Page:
Confirmation hurdles: Pruitt, a climate denier who fought the expansion of the Clean Water Act and formed a secretive alliance with energy corporations to fight air-pollution regulations, will be loudly opposed by environmental groups. Several, including the Sierra Club and Audubon Society, have already issued strongly worded condemnations of Pruitt's nomination.
Name: Tom Price
Cabinet position: Health secretary
Net worth: $13.6 million
Pedigree: Spent a decade representing Georgia in Congress; before that, had a career as an orthopedic surgeon and assistant professor of orthopedic surgery at Emory University.
Who wins with this pick: Opponents of Obamacare. Price, a vociferous critic the Affordable Care Act, has been plotting to dismantle the law since its passage in 2009.
Confirmation hurdles: Price will face opposition from supporters of Planned Parenthood; the nonprofit, which gave Price a zero percent rating on its latest scorecard, calls the congressman "a direct threat to women's health and rights." Price may also face questions about his affiliation with the wing-nut group the Association of American Physicians and Surgeons, whose innocuous-sounding name does little to distract from the menagerie of dangerous and dubious ideas it advances, like the theory that vaccines cause autism, HIV does not cause AIDS and Obama may have won the presidency by hypnotizing voters. AAPS also promotes the idea that it is "evil" and "immoral" for doctors to participate in Medicare and Medicaid programs.
Name: John Kelly
Cabinet position: Secretary of homeland security
Pedigree: Former Marine, four-star general, and the head of United States Southern Command, during which time he oversaw the Obama administration's (unsuccessful) efforts to close the Guantanamo Bay detention center.
Who wins with this pick: Moderates, kind of. The other high-profile candidate for the job was Kansas Secretary of State Kris Kobach, an immigration hardliner whose nomination would undoubtedly have ignited a bitter confirmation battle.
Confirmation hurdles: Skeptics from the libertarian Cato Institute and the ACLU have raised questions about a quote from a speech Kelly delivered in 2010 deriding anti-war Americans. "If anyone thinks you can somehow thank them for their service, and not support the cause for which they fight – our country – these people are lying to themselves. ... More important, they are slighting our warriors and mocking their commitment to this nation," Kelly said.
Name: Ben Carson
Cabinet position: Secretary of housing and urban development
Net worth: $26 million
Pedigree: Pediatric neurosurgeon, best-selling author and former Republican nominee for president who rose to prominence after criticizing President Obama at the 2013 National Prayer Breakfast.
Who wins with this pick: Critics who would delight in the agency's dissolution, perhaps. Carson has been a vocal opponent of some of HUD's most important initiatives, like desegregating public housing, which he's called a "failed social experiment." Carson has been critical generally of social safety-net programs – e.g., rental assistance, public housing and various community development grants – saying "it's not the government's job" to take care of the needy.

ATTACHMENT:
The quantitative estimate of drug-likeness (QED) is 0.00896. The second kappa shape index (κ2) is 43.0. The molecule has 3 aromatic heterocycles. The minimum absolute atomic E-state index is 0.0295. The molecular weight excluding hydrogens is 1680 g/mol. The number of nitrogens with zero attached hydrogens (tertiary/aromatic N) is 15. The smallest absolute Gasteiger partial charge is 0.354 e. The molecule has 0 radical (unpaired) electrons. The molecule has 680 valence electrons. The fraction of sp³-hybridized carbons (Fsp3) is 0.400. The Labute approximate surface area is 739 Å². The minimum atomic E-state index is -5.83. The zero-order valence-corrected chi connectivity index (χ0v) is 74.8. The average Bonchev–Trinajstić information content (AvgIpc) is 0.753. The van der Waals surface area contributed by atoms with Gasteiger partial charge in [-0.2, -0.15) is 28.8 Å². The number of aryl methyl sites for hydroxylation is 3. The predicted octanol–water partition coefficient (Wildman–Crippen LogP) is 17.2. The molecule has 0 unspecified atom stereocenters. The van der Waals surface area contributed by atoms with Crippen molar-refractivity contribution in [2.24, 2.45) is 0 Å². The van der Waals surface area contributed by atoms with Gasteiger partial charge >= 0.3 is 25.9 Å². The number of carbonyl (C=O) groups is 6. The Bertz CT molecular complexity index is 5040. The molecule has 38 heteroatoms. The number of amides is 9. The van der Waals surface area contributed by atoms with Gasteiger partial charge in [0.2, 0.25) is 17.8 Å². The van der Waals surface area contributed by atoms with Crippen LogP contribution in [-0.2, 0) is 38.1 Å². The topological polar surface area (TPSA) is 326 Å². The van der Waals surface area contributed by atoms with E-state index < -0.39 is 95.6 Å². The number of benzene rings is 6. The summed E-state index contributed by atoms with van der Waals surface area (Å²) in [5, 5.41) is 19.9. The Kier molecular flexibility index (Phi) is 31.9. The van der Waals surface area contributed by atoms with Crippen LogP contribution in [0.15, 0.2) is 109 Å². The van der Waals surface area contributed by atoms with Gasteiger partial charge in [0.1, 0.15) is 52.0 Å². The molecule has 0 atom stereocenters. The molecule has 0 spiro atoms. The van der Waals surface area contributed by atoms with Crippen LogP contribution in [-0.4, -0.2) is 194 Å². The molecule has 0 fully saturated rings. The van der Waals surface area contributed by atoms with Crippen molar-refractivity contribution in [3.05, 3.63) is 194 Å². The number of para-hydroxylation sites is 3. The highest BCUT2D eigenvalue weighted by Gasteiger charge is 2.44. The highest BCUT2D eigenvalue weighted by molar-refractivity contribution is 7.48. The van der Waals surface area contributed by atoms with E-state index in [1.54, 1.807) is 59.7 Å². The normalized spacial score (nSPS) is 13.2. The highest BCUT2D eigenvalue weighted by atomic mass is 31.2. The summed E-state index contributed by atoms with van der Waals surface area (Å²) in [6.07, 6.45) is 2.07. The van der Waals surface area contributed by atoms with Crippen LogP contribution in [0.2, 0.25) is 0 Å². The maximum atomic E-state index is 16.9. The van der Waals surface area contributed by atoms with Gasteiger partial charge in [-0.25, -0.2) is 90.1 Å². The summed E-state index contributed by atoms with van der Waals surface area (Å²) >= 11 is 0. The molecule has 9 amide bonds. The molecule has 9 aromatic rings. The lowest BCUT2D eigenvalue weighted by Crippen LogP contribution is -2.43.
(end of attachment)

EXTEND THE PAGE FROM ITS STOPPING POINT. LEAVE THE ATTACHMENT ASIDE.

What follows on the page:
Confirmation hurdles: Carson has no housing experience, and has himself scoffed at the idea of heading any government agency, saying recently, "Having me as a federal bureaucrat would be like a fish out of water, quite frankly." (House Minority Leader Nancy Pelosi agrees; she called Carson a "disconcerting and disturbingly unqualified choice.") But Carson did make much of his fortune from real-estate deals, many of which were orchestrated by his "best friend," Al Costa, who pled guilty to a conspiracy to commit health insurance fraud in 2007.
Name: Elaine Chao
Cabinet position: Secretary of transportation
Net worth: $22.2 million (with husband Mitch McConnell)
Pedigree: The daughter of a Taiwanese shipping magnate, Chao had a career in banking before a fellowship in the Reagan White House piqued her interest in public service. She went on to serve as deputy secretary of transportation under George H.W. Bush and secretary of labor under George W. Bush.
Who wins with this pick: With his wife at its helm, Senate Majority Leader Mitch McConnell could wield an outsize influence on projects – like the ballyhooed bipartisan infrastructure spending bill – overseen by the Transportation Department.
Confirmation hurdles: As a member of Wells Fargo's board of directors since 2011, Chao was responsible for monitoring the bank's actions and its leadership – meaning the buck stopped with her during the period in which the bank created millions of fake accounts, an association that could come back to haunt Chao during Senate hearings.
Name: Steven Mnuchin
Cabinet position: Treasury secretary
Net worth: $46 million
Pedigree: Former partner at Goldman Sachs, founder of the hedge fund Dune Capital Management, co-founder of the sketchy OneWest Bank and a Hollywood producer (credits include American Sniper and Mad Max: Fury Road).
Who wins with this pick: The billionaire managers of hedge funds like Pershing Square and Paulson & Co., both of which invested in Fannie Mae and Freddie Mac on the assumption that the mortgage firms would be re-privatized. The government took over both firms after bailing them out during the financial crisis, and since then it's absorbed their profits too. That would end if Mnuchin is confirmed; he has said privatizing the mortgage firms will be one of his top-ten priorities.